retail news in context, analysis with attitude reports this morning that the amendment to the Wall Street reform bill designed to limit interchange fees on credit and debit cards, introduced by Sen. Richard Durbin (D-Illinois), passed the Senate yesterday 64-33. Some of the opposition, the story notes, came from moderate Democrats who want to fast-track the overall reform bill so they can campaign on it for the November elections.

“Democratic moderates worry that the new rules would hurt community banks that rely on the merchant fee to cover the cost of providing credit cards,” Politico writes.

According to the story, “Durbin’s amendment requires the Federal Reserve to oversee the fees banks charge merchants when their customers use debit cards. It includes an exemption for banks with less than $10 billion in assets.

“Trying to win over his colleagues, Durbin increased the amendment’s carve-out for the smaller banks. Originally drafted to exempt banks with less than $1 billion in assets, Durbin increased the limit to $10 billion to ameliorate their concerns. And when that move failed to sway the Independent Community Bankers of America, Durbin lit into the group, questioning its independence from the big banks. ICBA, Durbin said, is one of the 25 biggest issuers of plastic in the country. “‘They profit from the fees, just like the big banks do,’ he said. ‘They don’t come to their opposition with clean hands. They have a profit motive in opposing this amendment.’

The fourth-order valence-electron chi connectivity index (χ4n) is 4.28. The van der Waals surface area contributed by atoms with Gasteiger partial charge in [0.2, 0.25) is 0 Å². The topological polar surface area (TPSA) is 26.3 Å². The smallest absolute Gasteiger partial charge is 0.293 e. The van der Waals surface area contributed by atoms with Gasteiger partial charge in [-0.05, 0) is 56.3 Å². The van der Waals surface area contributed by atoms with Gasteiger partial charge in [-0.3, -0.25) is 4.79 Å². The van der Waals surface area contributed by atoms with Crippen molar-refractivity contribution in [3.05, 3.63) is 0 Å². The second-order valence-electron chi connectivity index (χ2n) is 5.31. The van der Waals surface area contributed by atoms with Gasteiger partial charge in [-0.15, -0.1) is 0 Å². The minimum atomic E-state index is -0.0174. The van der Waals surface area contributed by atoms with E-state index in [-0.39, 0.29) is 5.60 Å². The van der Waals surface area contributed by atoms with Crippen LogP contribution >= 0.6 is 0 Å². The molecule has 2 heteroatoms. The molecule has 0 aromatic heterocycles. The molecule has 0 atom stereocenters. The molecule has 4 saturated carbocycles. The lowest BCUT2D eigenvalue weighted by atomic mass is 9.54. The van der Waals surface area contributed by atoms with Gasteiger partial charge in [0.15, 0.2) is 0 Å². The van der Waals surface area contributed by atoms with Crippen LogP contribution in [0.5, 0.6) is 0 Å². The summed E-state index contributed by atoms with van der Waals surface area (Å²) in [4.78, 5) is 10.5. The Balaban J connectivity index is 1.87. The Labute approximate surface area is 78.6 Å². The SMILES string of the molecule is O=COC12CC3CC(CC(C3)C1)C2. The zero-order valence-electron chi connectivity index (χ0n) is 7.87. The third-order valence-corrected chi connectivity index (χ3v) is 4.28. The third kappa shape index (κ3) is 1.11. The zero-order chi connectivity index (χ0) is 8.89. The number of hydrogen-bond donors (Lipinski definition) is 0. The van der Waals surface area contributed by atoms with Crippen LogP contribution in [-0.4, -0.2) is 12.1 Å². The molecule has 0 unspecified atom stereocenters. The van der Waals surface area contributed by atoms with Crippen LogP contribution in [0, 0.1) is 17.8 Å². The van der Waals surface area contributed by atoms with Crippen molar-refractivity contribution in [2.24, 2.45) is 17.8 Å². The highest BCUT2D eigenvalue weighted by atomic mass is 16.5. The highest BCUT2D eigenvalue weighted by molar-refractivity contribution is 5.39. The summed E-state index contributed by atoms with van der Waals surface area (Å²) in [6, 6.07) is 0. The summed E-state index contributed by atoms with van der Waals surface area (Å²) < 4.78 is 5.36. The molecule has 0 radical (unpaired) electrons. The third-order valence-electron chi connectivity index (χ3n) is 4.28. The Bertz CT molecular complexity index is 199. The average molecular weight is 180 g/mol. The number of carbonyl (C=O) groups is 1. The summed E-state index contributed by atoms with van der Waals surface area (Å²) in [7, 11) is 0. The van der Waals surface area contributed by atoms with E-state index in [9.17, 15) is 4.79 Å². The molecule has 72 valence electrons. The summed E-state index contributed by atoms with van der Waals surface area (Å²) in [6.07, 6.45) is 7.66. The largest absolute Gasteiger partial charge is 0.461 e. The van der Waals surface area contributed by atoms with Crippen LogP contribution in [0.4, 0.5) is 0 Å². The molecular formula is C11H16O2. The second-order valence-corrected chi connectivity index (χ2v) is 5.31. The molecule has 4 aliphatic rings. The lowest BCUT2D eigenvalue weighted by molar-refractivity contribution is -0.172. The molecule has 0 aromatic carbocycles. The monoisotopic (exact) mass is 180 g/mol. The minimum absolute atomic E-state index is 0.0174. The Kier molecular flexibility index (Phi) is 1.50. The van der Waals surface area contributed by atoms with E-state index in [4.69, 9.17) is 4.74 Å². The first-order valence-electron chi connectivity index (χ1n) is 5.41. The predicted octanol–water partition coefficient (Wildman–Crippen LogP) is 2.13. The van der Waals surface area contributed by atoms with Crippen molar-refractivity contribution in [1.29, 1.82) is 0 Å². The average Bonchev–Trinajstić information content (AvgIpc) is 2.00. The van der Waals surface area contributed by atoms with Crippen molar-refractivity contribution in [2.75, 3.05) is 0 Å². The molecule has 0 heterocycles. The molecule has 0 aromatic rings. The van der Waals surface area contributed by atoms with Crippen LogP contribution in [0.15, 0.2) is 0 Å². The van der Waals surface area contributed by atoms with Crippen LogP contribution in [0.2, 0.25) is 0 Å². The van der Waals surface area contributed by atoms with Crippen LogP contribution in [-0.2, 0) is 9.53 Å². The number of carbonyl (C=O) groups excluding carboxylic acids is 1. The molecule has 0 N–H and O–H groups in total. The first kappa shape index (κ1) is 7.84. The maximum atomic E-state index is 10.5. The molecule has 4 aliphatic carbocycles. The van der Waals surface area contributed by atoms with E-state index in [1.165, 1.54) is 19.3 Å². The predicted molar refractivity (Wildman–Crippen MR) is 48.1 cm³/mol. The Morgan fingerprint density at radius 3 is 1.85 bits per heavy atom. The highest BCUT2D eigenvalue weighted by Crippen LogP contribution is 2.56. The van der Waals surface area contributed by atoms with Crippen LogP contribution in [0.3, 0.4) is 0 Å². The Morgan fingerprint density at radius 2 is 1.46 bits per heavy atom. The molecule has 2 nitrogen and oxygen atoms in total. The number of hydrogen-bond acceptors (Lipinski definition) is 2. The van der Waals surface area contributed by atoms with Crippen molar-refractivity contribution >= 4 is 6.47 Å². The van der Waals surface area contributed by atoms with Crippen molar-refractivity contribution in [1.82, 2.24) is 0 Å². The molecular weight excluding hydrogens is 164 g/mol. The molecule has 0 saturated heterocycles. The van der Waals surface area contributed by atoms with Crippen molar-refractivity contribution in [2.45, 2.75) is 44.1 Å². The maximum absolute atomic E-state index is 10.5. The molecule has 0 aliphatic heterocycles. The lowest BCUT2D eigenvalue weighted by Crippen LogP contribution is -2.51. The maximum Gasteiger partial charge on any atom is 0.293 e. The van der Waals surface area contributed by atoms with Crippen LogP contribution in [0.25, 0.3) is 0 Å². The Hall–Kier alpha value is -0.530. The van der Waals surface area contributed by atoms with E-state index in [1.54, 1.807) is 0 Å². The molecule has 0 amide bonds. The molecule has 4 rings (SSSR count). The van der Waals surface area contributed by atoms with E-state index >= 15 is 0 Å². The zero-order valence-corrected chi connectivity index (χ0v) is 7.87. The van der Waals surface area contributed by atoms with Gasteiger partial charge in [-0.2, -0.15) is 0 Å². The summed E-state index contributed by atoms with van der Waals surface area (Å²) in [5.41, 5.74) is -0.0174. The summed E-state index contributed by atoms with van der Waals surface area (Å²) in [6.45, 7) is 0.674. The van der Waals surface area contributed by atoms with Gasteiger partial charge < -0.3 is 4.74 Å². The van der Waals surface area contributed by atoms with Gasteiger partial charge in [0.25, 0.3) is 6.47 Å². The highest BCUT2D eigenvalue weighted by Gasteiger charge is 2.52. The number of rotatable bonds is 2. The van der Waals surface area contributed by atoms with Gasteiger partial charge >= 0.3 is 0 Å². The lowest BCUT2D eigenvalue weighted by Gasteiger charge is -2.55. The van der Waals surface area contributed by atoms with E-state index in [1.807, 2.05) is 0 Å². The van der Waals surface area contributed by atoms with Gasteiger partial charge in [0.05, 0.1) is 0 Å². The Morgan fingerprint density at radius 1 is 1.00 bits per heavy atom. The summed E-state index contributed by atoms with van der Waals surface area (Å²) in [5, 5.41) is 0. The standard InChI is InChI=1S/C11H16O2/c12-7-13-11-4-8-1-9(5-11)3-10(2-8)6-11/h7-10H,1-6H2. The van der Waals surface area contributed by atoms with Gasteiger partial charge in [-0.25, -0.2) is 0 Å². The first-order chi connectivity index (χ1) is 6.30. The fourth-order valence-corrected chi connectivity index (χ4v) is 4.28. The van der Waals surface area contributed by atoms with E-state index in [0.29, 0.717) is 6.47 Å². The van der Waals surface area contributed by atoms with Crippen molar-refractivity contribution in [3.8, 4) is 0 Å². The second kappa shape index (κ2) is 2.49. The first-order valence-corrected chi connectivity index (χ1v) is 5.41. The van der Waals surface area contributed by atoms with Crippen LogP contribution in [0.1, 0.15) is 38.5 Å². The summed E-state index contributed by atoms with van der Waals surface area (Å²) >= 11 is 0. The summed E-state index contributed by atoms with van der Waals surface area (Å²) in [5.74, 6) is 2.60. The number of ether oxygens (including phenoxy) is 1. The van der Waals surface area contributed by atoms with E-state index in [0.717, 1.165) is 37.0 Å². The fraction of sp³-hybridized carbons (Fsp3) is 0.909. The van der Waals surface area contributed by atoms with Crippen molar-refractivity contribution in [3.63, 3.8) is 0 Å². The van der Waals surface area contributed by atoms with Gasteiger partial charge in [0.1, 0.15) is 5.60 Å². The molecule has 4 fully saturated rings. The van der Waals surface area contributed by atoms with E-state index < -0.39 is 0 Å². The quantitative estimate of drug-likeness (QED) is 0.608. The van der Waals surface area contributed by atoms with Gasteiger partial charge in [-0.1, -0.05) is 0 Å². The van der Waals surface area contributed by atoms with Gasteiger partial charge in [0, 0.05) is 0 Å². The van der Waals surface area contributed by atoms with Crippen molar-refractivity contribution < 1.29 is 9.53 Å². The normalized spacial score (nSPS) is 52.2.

“ICBA lobbyist Jason Kratovil said the organization’s bank card division was created to help community banks afford to get into the debit card business by pooling their resources. The system works because neighborhood banks and behemoths like Bank of America receive the same fee for identical purchases. If the big banks are forced to accept lower rates, merchants will choose their cheaper cards over those of community banks, Kratovil said. But Durbin said that merchants would have to accept all cards in a network. If, for instance, a store accepts Visa, the merchant would have to accept all Visa cards regardless of what bank issues them.”

Retail industry groups came out in favor of the passed amendment.
“Today the Senate took a major stride toward restoring fairness and reason to the debit card interchange fee system by approving Senator Durbin’s amendment,” said Leslie Sarasin, president/CEO of the Food Marketing Institute. “Requiring that the fees be based on the actual cost of debit card payments will generate significant savings, benefiting retailers and, ultimately, consumers. Customers will benefit as the amendment allows retailers greater flexibility in offering them discounts for lower-cost forms of payment.”

“Main Street America bailed out the biggest banks in this country not so long ago,” said National Retail Federation (NRF) Senior Vice President and General Counsel Mallory Duncan. “Passage of the Durbin amendment ensures that those same banks won’t repay our generosity by undermining the fairness and integrity of the checking and debit card system.”

And John Emling, senior VP for government affairs at the Retail Industry Leaders Association (RILA) said, “This is a great victory for consumers and retailers, small and large. With this vote today, the U.S Senate has stood up to defend consumers and retailers, small and large, protecting them from the excessive fees and anticompetitive practices imposed by big banks and credit card companies.” 
KC's View:
Sorry to say, but it is really hard for me to work up any sympathy for the banks. Any banks. That may not be fair, but so it goes.